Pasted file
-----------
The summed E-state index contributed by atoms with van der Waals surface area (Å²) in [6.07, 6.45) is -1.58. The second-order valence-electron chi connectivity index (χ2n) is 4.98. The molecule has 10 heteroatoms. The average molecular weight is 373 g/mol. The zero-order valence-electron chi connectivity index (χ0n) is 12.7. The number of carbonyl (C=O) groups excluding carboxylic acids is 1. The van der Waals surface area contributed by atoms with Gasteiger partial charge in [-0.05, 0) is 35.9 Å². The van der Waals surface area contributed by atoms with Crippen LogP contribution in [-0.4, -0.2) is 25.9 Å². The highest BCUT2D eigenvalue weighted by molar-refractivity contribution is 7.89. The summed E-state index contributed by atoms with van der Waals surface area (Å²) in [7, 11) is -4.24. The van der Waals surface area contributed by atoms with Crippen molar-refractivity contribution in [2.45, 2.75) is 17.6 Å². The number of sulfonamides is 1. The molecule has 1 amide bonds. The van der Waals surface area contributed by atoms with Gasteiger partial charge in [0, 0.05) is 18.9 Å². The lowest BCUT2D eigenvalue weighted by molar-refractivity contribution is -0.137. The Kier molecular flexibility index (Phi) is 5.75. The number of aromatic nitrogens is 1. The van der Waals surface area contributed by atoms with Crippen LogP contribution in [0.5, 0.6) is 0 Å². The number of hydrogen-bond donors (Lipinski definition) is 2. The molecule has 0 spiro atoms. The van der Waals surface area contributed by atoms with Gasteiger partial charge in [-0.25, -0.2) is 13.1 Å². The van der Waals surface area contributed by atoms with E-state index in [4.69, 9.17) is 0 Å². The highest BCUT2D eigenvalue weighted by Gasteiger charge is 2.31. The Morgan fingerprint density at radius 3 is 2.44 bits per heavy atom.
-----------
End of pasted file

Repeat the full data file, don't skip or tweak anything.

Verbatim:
The summed E-state index contributed by atoms with van der Waals surface area (Å²) in [6.07, 6.45) is -1.58. The second-order valence-electron chi connectivity index (χ2n) is 4.98. The molecule has 10 heteroatoms. The average molecular weight is 373 g/mol. The zero-order valence-electron chi connectivity index (χ0n) is 12.7. The number of carbonyl (C=O) groups excluding carboxylic acids is 1. The van der Waals surface area contributed by atoms with Gasteiger partial charge in [-0.05, 0) is 35.9 Å². The van der Waals surface area contributed by atoms with Crippen LogP contribution in [-0.4, -0.2) is 25.9 Å². The highest BCUT2D eigenvalue weighted by molar-refractivity contribution is 7.89. The summed E-state index contributed by atoms with van der Waals surface area (Å²) in [7, 11) is -4.24. The van der Waals surface area contributed by atoms with Crippen molar-refractivity contribution in [2.45, 2.75) is 17.6 Å². The number of sulfonamides is 1. The molecule has 1 amide bonds. The van der Waals surface area contributed by atoms with Gasteiger partial charge in [0, 0.05) is 18.9 Å². The lowest BCUT2D eigenvalue weighted by molar-refractivity contribution is -0.137. The Kier molecular flexibility index (Phi) is 5.75. The number of aromatic nitrogens is 1. The van der Waals surface area contributed by atoms with Crippen LogP contribution in [0.5, 0.6) is 0 Å². The number of hydrogen-bond donors (Lipinski definition) is 2. The molecule has 0 spiro atoms. The van der Waals surface area contributed by atoms with Gasteiger partial charge in [-0.25, -0.2) is 13.1 Å². The van der Waals surface area contributed by atoms with E-state index in [4.69, 9.17) is 0 Å². The highest BCUT2D eigenvalue weighted by Gasteiger charge is 2.31. The Morgan fingerprint density at radius 3 is 2.44 bits per heavy atom.